Sci-fi is often considered a product of the same industrialization process that produced cinema and modern urbanism. From utopian to dystopian visions, fully mechanized artificial cities to urban spaces expanding in all directions and cyberpunk cities with an endless flux of information, sci-fi in cinema has depicted numerous images of the (urban) future. Morning Patrol corresponds to one of the most radical desires of sci-fi, at least at the time when it was made, to narrate “the dissolution of the most fundamental structures of human existence” and shape “a world that behaves differently – whether physically or socially – from this one” so as to denaturalize our own world.​51​ Its pessimism and existential anguish, however, are linked to specific problems relevant to the new society of post-WWII Athens, which is caught between its own past and the increasingly influential imported Western culture and way of life. Nikolaidis, whose fascination with American pop culture is reflected in his other works and particularly in his novels,​52​ responds by creating a heterogeneous mix of personal fears, dystopian visions of a city in ruins, texts from American novels and images of cinematic post-industrial cities that give the city of Athens a sci-fi face, a unique addition to the cinematic visions of the Greek capital. Whether contemporary Athenian viewers perceive the sci-fi urban concerns depicted in the film as a distinct moment in their city’s development, or as the director’s personal demons, remains an open question.


  1. 1.
    “Manderley’’ refers to the fictional estate described as being located in the south of England and imagined in the novel “Rebecca’’ (1938) by Daphne du Maurier, later adapted for the screen by Alfred Hitchcock.
  2. 2.
    Nowadays, most films that mention their location usually avoid doing so at the beginning of the film. If listed at all, it appears at the bottom of the end credits.
  3. 3.
    The term “cinematic city’’ is used to describe the fictional representations of cities in film and has been increasingly in use since the 90s. See David B. Klarke (ed). The Cinematic City. Routledge, London and New York, 1997; LU, Andong. Urban cinematics: Understanding urban phenomena through the moving image. Intellect Books Ltd, 2011; Penz, François, Koeck Richard (ed). Cinematic Urban Geographies. Palgrave Macmillan, London, 2017.
  4. 4.
    Take the buildings of the Academy of Athens, the National and Kapodistrian University and the National Library located in downtown Panepistimiou Street.
  5. 5.
    The term refers to a traditional spatial organization of a city with a walkable, multi-purpose city center. It is also used as a contrast to the anonymity of modern cities, as a place of familiarity and tradition that uses symbolic forms of a particular culture. For instance, David B. Clarke argues that “whereas the social and physical spaces of pre-modern society formed an intimately related, lived totality, modernity brought about their colonization by a thoroughly abstract space, which ensured their fragmentation and disjuncture […]. A world that was once perceived `as a living whole’, so to speak, could no longer be experienced as coherent and complete’’ (Clarke 1997, 4).
  6. 6.
    Robert Yeates, American Cities in Post- Apocalyptic Science Fiction, UCL Press, London, 2021, 2.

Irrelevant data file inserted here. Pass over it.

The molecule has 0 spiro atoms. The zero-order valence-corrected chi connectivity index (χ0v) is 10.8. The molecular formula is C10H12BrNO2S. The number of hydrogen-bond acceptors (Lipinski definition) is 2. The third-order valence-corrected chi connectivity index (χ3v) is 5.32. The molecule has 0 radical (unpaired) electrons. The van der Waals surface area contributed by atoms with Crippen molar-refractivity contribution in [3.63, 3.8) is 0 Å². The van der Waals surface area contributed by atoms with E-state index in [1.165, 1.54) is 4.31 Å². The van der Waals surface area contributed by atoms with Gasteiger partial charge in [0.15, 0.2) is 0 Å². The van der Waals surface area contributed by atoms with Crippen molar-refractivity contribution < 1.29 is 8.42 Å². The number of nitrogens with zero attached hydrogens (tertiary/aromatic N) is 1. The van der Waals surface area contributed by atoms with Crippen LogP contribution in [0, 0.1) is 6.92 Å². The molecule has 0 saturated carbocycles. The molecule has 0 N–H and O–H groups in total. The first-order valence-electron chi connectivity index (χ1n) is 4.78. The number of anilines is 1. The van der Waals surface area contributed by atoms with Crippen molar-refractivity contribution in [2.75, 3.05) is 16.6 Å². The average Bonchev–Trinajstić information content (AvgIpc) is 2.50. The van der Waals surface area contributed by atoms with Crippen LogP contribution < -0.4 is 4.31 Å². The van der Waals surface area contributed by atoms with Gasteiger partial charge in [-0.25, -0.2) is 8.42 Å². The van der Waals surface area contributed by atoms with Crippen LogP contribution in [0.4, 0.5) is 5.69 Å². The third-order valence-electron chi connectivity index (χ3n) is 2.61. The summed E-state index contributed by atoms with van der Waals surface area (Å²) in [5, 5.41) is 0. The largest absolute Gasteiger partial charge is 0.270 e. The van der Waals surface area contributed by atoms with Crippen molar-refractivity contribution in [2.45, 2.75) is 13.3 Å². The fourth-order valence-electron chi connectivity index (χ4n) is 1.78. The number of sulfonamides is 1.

7. 7.
    Yeates 2021, 2.
  8. 8.
    For a brief presentation on the tribute’s program, see: [accessed on 13 October 2023].
  9. 9.
    John Rieder. “On Defining SF, or Not: Genre Theory, SF, and History’’. Science Fiction Studies, Vol. 37, No. 2, July 2010, 193.
  10. 10.
    Rieder 2010, 196.
  11. 11.
    The origins of sci-fi are often attributed to Mary Shelley’s “Frankenstein’’ (1818), H.G. Wells’s “The Time Machine’’ (1895), or Hugo Gernsback’s “Amazing Stories’’ (1926).
  12. 12.
    Rieder 2010, 191-201.
  13. 13.
    Typically, such claims originate in academic and literary circles, but in the case of sci-fi, the discussion also takes place in journals, pulp magazines, sci-fi fan clubs, etc.
  14. 14.
    See for instance the photographic coverage of Nikos Pylos published in the New York Times in 2014:; the photograph series of Enri Canaj (2010-2013):; and the Milos Bicanski photographs published on Dodho: [accessed on 3 August 2022].
  15. 15.
    According to Panos Stathatos, “until today, sci-fi doesn’t appear in histories of Modern Greek Literature, having only a brief entry in the Encyclopedia of Bruce Merry’’ (Stathatos 2021).
  16. 16.
    These excerpts are taken from the film’s script.
  17. 17.
    Some of the film stills depicting this urban space can be seen in the collage of images published with this essay.
  18. 18.
    “It is certain that we should remain silence of a while, to have a chance of hearing the voices of our few friends whom we need and who need us so badly’’. Quote from: Nikos Nikolaidis. “Proini peripolos’’, ena romantzo katastrofis. First published in Eleftherotypia, 14 July 1985, retrieved from [Accessed on 13 Otctober 2023].
  19. 19.
    Some of the images that screen in loop in this devastated city are taken from Joseph H. Lewis’ “The Big Combo’’ (1955), Charles Vidor’s “Gilda’’ (1946) – particularly the film’s hit song “Put the Blame On Mame’’ –, and Fred Astaire dance scenes.
  20. 20.
    According to various sources presented in Kaika, Maria. City of Flows: Modernity, Nature, and the City, Routledge, 2012, 94.
  21. 21.
    Also known as the “Unification of Greece’’.
  22. 22.
    Georges Prévélakis. Athènes: urbanisme, culture et politique. L’Harmattan, Paris, 2000, 64-70 [translation by AL].